Parsl is designed to enable the straightforward orchestration of asynchronous tasks into dataflow-based workflows, in Python. Parsl manages the concurrent execution of these tasks across computation resources, scheduling each task only when its dependencies (e.g., input data dependencies) are met.

Developing a workflow is a two-step process:

  1. Define Parsl apps by annotating Python functions to indicate that they be executed concurrently.
  2. Use standard Python code to create tasks and define dependencies among them, by calling such apps and defining data sharing.

The following example demonstrates how Parsl can be used to specify a MapReduce computation.

from parsl import load, python_app
from parsl.configs.local_threads import config

# Map function that returns double the input integer
def app_double(x):
    return x*2

# Reduce function that returns the sum of a list
def app_sum(inputs=[]):
    return sum(inputs)

# Create a list of integers
items = range(0,4)

# Map phase: apply an *app* function to each item in list
mapped_results = []
for i in items:
    x = app_double(i)

# Reduce phase: apply an *app* function to the set of results
total = app_sum(inputs=mapped_results)


The program first defines two apps, app_double and app_sum, It then makes four calls to the app_double app and one call to the app_sum app; these execute concurrently, synchronized by mapped_result variable. The following figure shows the resulting task graph.


A call to a Parsl app results in the creation of one or more futures, representations of values that are to be computed in the future. Futures enable synchronization among concurrently executing tasks, as if they are passed as inputs to another app, that app can only execute when the app that is generating the future’s value has completed execution. Futures thus establish dependencies.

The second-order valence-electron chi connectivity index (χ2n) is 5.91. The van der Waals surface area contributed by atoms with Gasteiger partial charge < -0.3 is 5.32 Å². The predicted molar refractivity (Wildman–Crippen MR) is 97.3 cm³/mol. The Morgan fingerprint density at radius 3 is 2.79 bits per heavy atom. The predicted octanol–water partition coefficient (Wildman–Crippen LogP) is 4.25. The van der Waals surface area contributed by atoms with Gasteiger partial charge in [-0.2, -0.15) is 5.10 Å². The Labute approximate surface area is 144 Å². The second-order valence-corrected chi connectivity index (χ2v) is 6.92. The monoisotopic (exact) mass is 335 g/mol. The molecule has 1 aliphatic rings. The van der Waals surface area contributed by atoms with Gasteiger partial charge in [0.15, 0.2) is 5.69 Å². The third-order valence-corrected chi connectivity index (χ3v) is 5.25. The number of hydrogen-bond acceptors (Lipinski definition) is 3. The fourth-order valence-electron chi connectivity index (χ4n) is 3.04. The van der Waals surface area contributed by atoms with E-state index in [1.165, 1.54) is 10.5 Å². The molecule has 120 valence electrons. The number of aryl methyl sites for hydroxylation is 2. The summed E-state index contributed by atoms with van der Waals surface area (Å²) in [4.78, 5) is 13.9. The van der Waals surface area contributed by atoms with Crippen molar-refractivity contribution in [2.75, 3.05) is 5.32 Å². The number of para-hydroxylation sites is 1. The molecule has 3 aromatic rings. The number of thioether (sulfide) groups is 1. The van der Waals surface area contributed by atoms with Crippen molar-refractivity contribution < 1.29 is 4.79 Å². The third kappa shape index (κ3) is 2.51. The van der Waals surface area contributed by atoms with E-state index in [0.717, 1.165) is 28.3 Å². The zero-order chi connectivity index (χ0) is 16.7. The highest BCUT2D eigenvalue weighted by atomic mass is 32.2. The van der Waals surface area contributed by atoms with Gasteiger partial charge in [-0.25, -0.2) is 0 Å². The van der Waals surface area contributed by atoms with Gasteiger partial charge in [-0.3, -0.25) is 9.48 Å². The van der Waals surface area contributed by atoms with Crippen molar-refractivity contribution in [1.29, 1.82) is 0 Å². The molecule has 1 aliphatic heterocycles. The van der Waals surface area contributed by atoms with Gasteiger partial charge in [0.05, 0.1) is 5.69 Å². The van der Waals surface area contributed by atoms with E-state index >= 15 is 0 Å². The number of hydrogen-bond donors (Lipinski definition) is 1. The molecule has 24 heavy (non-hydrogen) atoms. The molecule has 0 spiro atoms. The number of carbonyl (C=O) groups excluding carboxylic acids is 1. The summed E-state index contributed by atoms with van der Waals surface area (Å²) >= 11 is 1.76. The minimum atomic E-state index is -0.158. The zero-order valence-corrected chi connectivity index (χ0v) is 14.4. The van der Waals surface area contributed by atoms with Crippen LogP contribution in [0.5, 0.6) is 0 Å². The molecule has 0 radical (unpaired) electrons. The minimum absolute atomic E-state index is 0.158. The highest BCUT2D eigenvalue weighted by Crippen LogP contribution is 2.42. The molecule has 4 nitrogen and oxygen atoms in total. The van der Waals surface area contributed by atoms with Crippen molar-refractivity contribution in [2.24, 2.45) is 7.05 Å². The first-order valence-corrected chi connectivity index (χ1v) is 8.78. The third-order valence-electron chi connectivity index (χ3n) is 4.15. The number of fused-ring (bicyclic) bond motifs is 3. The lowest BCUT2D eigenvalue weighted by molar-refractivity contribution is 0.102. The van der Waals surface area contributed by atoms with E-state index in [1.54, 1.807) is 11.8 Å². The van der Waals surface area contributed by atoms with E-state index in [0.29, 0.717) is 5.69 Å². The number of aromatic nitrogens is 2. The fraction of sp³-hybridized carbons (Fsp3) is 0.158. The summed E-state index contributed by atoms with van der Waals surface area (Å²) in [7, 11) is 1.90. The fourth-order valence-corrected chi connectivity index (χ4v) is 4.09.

In the example, each call to the app_double app returns a future, x; the resulting four futures are stored in the list mapped_results; this list is provided as input to the app_sum app, which therefore cannot execute until all four values are available; and finally, the app_sum app computes the sum of the doubled values.

As the figure shows, a set of tasks and their dependencies form a directed acyclic graph. Indeed, Parsl can be viewed as a notation and a set of mechanisms for defining and executing such graphs. Note, however, that such graphs are never explicitly expressed in Parsl, and that the dependency graph is built dynamically and updated as the Parsl script executes. That is, the graph is not computed in advance and is only complete when the script finishes executing. Apps that have all their dependencies met are slated for execution (in parallel).